The pastor’s grand plan for rubbish

Bruce Adams observed the problem and provided a solution. Photo: Bruce Barnard.

It fixed the “disjointed and inefficient” rubbish collection system that bedeviled the North Sydney Shire of Hornsby. And Tauranga man Bruce Adams says it could fix Tauranga's problems.

“Exactly the same issues for both,” says Bruce of Hairini. He's talking duplication of services, low levels of recycling and high rubbish disposal costs for consumers.

“I'm concerned about God's planet and how we look after it. And I don't think we are doing a very good job,” says the retired electronics engineer who studied divinity in Sydney and became a church pastor. 

“Hornsby council took control of the problem, showed some leadership,” says Bruce who lived in the Hornsby shire for 15 years. Basically the shire rated households into a more responsible environmental attitude.

“One day we got a letter from council saying this is what we're going to do – implement an annual rate per household to deal with the rubbish-recycle problem once and for all.”

And each householder was given three bins – a red one for landfill rubbish collected weekly, a yellow bin for recycling, collected every second week and a green bin for compostable waste, food scraps and garden waste, collected alternate weeks between yellow bin collections.

Bins are only put out if more than half full. And on any one week, only two trucks visit a street.

“Fully-automated trucks are used,” says Bruce. “So it's a fast, efficient and safe system and the driver doesn't have to leave the cab. Most importantly, every household has been encouraged to recycle and deal with compostable waste. And there are no bags.”  

Bruce is putting up the Hornsby strategy as a possible solution to Tauranga's problems after ferreting through his neighbour's rubbish in Wickham Place – figuratively speaking - not scavenging but researching.

He's concerned watching at least seven different rubbish and recycling company trucks plying their business in his small cul-de-sac each week, each collecting its own waste and recycle bins or bags.

“Not only is this a huge overkill for just 50 households who occupy this street, it is hugely inefficient.” And he made it his business to also do some counting and make some observations.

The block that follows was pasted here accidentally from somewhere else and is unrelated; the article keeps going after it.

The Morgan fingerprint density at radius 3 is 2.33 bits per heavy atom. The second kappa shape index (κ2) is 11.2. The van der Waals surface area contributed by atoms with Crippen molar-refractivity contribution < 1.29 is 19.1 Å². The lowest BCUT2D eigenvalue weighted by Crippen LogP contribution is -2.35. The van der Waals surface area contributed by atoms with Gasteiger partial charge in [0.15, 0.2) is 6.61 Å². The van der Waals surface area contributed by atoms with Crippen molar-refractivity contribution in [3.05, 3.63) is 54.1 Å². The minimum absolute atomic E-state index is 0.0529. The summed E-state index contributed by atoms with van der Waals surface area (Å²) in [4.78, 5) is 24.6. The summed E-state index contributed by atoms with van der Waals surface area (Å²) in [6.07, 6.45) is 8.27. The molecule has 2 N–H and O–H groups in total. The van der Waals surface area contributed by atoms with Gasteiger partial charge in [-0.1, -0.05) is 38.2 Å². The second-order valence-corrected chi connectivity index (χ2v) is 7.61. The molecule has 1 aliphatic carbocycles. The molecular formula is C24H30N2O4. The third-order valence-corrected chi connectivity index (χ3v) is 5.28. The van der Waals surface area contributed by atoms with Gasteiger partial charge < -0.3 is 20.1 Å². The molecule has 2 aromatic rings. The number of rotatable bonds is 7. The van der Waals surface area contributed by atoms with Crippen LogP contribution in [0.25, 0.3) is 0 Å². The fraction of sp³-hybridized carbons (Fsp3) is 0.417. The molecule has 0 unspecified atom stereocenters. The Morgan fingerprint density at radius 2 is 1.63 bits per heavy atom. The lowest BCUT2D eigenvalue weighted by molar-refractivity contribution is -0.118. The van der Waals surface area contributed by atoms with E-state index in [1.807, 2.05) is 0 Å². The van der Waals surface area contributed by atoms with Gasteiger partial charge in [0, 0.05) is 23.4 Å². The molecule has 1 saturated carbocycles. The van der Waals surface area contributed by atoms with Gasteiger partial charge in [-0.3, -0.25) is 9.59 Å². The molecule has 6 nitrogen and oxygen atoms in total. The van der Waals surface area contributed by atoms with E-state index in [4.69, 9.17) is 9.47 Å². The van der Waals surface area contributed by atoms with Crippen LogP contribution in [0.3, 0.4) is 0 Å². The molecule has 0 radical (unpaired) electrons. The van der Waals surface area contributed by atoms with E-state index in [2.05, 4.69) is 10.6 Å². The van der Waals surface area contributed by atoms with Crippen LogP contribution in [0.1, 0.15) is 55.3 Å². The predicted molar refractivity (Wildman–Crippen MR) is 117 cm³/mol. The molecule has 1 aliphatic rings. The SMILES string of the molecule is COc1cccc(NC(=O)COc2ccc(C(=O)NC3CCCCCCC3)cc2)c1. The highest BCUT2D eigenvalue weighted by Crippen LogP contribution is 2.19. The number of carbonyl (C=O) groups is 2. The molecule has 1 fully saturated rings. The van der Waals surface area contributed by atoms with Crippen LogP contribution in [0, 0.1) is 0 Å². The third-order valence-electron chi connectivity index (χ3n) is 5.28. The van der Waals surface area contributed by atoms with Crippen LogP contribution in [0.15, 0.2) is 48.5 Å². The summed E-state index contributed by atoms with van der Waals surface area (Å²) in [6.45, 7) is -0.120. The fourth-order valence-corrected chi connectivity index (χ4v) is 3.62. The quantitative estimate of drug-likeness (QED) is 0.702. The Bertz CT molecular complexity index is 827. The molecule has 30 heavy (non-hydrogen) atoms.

Of the approximately 50 households in Wickham Place, Hairini, six use JR Richards, two use Kleena Bins and five use Enviro Green Bins. One resident burns all their rubbish. Ten households have yellow recycling bins, two have green waste bins and the rest use special issue black plastic bags – averaging 10 a week.

“I look at the bags – people put everything into the bags. People tell me they do that.”

Then to gather all that garbage, seven trucks visit Wickham Place one week, and three the next. And from those figures he says it can be safely assumed that fewer than 25 per cent of households are recycling. “That doesn't take into account those who take their recyclables directly to the transfer station – but I would think not many.”

Steve Morris is the chair of Tauranga City Council's environment committee – the politician charged with sorting the city's rubbish problems. He's well aware of the issues and says Bruce is spot on. “His observations are repeated in every street across the city.”

Steve says as well as the kerbside rubbish, the high amount of construction and trade waste is also of concern. “We are presently working up some options for the community to consider next year, including a rates-funded service.” Maybe the North Sydney shire of Hornsby plan.

Then we pay for all those trucks to cart the rubbish over the Kaimai range to a landfill – 78 trucks a week.  “Why aren't we dealing with our rubbish here?” says Bruce Adams. “Why are we spending good money to send our problem to someone else to deal with? That doesn't excite me much.” Especially when 69.3 per cent of the waste composition in our wheelie bins and rubbish bags could be recycled or composted.

What did get Bruce Adams excited was the Shire of Hornsby visitor weeks where ratepayers were taken on a bus tour to the transfer station to see what happened to their rubbish. “See how they separate aluminium, metal, tin, paper, plastic, glass – then turn it back into useable stuff again. That's exciting.”

And here in Tauranga it goes to a landfill. “Disgusting isn't it,” says Bruce.


The Council

Posted on 25-09-2017 06:34 | By Blessed